Can Technology Open Spaceflight to Disabled Astronauts?

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What would it be like to have a spaceship with a truly diverse crew—not the mix of alien species seen in so many sci-fi series, but human beings with all kinds of bodies? The European Space Agency announced in early February that it is recruiting a new pool of four full-time and 20 reserve astronauts for upcoming missions to the International Space Station, as well as future international missions to the moon. The agency promises the new astronaut class will be more gender-diverse than ever, and will seek qualified individuals with certain disabilities.

During a press conference two weeks ago, ESA officials told reporters the agency would open its upcoming application pool to include candidates who have a lower limb deficiency in one or both legs or feet, either congenitally or due to amputation; people who have differences in the lengths of their legs; or people who are less than 130 centimeters (4 feet, 3 inches) tall. This new height standard is considerably shorter than NASA’s existing requirement that astronauts must stand between 5 feet, 2 inches and 6 feet, 3 inches. All ESA astronaut candidates also need to have at least a master’s degree in a science, technology, or engineering field, or have training as a test pilot, and be younger than 50 years old.

ESA spokesperson Marco Trovatello says the application process, which opens March 31 and continues through May 28, is just the beginning for the so-called “parastronaut” program. The last time the agency had astronaut openings, they received more 8,000 applications. Trovatello says that agency officials consulted with both NASA and the International Paralympic Committee before making the announcement. “We have informed all our ISS partners regarding our intent,” Trovatello wrote in an email to WIRED. “But we have to run the feasibility study first.”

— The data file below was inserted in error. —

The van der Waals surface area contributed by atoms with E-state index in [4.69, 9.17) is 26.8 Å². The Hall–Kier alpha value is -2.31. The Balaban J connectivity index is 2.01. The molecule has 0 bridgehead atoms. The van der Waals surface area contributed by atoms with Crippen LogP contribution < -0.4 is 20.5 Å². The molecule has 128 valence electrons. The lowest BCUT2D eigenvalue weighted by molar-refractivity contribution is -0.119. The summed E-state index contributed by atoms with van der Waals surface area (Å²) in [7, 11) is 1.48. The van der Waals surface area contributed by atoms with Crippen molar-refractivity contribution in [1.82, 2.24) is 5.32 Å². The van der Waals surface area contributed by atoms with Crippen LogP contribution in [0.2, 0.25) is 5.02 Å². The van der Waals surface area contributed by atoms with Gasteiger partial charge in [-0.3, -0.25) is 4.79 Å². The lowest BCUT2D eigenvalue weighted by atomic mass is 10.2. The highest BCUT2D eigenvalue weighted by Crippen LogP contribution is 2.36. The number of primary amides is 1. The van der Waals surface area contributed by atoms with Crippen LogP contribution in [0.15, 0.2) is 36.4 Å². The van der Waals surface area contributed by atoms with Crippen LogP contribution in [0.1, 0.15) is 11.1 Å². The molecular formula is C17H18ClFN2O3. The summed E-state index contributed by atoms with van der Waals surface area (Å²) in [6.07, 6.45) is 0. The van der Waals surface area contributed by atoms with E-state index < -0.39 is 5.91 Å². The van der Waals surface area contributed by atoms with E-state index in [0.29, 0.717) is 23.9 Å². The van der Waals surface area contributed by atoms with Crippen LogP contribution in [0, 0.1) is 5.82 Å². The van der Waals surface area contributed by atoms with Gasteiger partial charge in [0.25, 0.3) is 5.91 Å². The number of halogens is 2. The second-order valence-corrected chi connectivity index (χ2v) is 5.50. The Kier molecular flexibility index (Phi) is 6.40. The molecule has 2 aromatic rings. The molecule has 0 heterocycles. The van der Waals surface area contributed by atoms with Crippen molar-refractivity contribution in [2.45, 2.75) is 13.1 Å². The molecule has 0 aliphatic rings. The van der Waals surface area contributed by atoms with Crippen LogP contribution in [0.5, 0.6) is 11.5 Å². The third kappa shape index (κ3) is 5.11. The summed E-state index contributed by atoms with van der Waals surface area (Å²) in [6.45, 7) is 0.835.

After selecting astronaut candidates from its 22 European member states, ESA officials will spend the next few years figuring out how to make a parastronaut program work with its US and Russian partners, and what internal spacecraft modifications might be needed. The agency has its own Ariane 5 rocket, but not a spacecraft that can carry astronauts. The ESA is overseeing the development of the European Service Module, the part of NASA’s Orion spacecraft that will provide air, electricity, and propulsion during a future Orion flight to the moon and back. That means any disabled astronaut would have to ride inside a spacecraft operated by NASA, Russia’s space agency, or a private firm like SpaceX.

(While the ESA’s search marks the first time a government-run space program has recruited astronauts with disabilities, private industry already has at least one celebrity example: Cosmologist Stephen Hawking experienced a few minutes of weightlessness during a zero-G airplane flight in 2007 and was preparing to fly on Richard Branson’s Virgin Galactic SpaceShipTwo spacecraft before his death in 2018.)

Aerospace engineering experts and former astronauts say the push for diversity is welcome in a universe of explorers who have been mainly male, and that the concept of a parastronaut will open the door to a population that has mostly been ignored when it comes to space exploration. “There shouldn’t be any reason why space travel should be limited to people without disabilities,” says Cheri Blauwet, an assistant professor of physical medicine and rehabilitation at Harvard Medical School and a former Paralympic athlete. “Just as we seek diversity in every other place, why shouldn’t we see diversity in space?”

In fact, some differences among astronauts that would be apparent on Earth would disappear in the zero-G environment of space or the one-sixth gravity found on the moon. On Earth, “the purpose of a prosthesis is to provide the function of gravity and support body weight,” Blauwet says. But, she continues, “in a zero-gravity environment, much of that would be mitigated, and you could use something much simpler in space.”

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